Sadly, the powertrain has been left untouched.
Recently, Mitsubishi has been getting a bit of hate mainly because it has been using its iconic Ralliart moniker to add some flair to its fairly bland crossover range. Worse still, all of the packages so far have been purely cosmetic, with no performance-minded upgrades being present at all. This can be seen as a strategy to add some excitement to the range of high-riding family cars but we'd argue that there's little to get excited over Ralliart-fettled offerings include a still-slow Mitsubishi Outlander that's been riced up.
Over in Thailand however, customers are being treated to a Ralliart offering of the Mitsubishi Mirage that is arguably just as bad as its peers, although we have to admit that it bears a jovial resemblance to the brand's rally heroes of yore.
Before you get too excited, the Mirage doesn't get any increases in performance as it retains its naturally aspirated 1.2-liter three-cylinder engine capable of producing 76 horsepower and 74 lb-ft of torque. Like the other Ralliart cars, it is strictly a cosmetic package as it adds an abstract sticker pack to the sides and red mudguards. The most distinctive element is the faux-carbon fiber wheel arches that complement a black roof and chrome exhaust tailpipe.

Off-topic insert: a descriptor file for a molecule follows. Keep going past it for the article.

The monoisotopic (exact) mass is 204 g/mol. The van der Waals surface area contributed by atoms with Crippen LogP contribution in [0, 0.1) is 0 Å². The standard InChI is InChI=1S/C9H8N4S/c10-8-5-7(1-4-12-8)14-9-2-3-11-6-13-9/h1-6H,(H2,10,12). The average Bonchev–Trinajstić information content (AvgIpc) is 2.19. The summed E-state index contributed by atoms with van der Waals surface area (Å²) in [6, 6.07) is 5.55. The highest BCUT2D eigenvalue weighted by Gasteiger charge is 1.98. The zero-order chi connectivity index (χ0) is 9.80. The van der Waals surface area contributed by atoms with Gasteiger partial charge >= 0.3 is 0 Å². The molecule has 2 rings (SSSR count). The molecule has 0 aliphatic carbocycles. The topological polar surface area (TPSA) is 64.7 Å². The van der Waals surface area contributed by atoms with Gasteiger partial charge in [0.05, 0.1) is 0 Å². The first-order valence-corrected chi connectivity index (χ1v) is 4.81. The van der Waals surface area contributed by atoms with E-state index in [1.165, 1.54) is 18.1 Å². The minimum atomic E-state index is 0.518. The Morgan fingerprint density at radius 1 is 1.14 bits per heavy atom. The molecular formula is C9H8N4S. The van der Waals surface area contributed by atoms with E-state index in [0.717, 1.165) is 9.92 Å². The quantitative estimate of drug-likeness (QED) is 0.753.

The special Mirage can only be had in White Diamond and Red Metallic, as is reminiscent of older Mitsubishi rally cars. The cabin is treated to a series of Ralliart-themed cues as well, such as carbon elements for the dashboard, and red and upholstery for the seats and door cards. Ralliart-branded floormats round off the competition-inspired cabin.
It's clear as day that this is not a rally-inspired hot hatch that can compete with the likes of the Toyota GR Yaris. Regardless, Mitsubishi claims that its little eco-hatch is "racetrack-ready" despite it housing a CVT and rear torsion beam without a stability bar. Those drum brakes on the rear axle also won't be well-equipped to provide late braking just before the apex.
All things considered, we can't help but feel that there is a bit of a cheeky charm attached to this unapologetic sheep in wolf's clothing. After all, the Mirage moniker at least has a history of performance variants, unlike the other current offerings from the brand. Still, we wish Mitsubishi would find its mojo, just as Toyota has.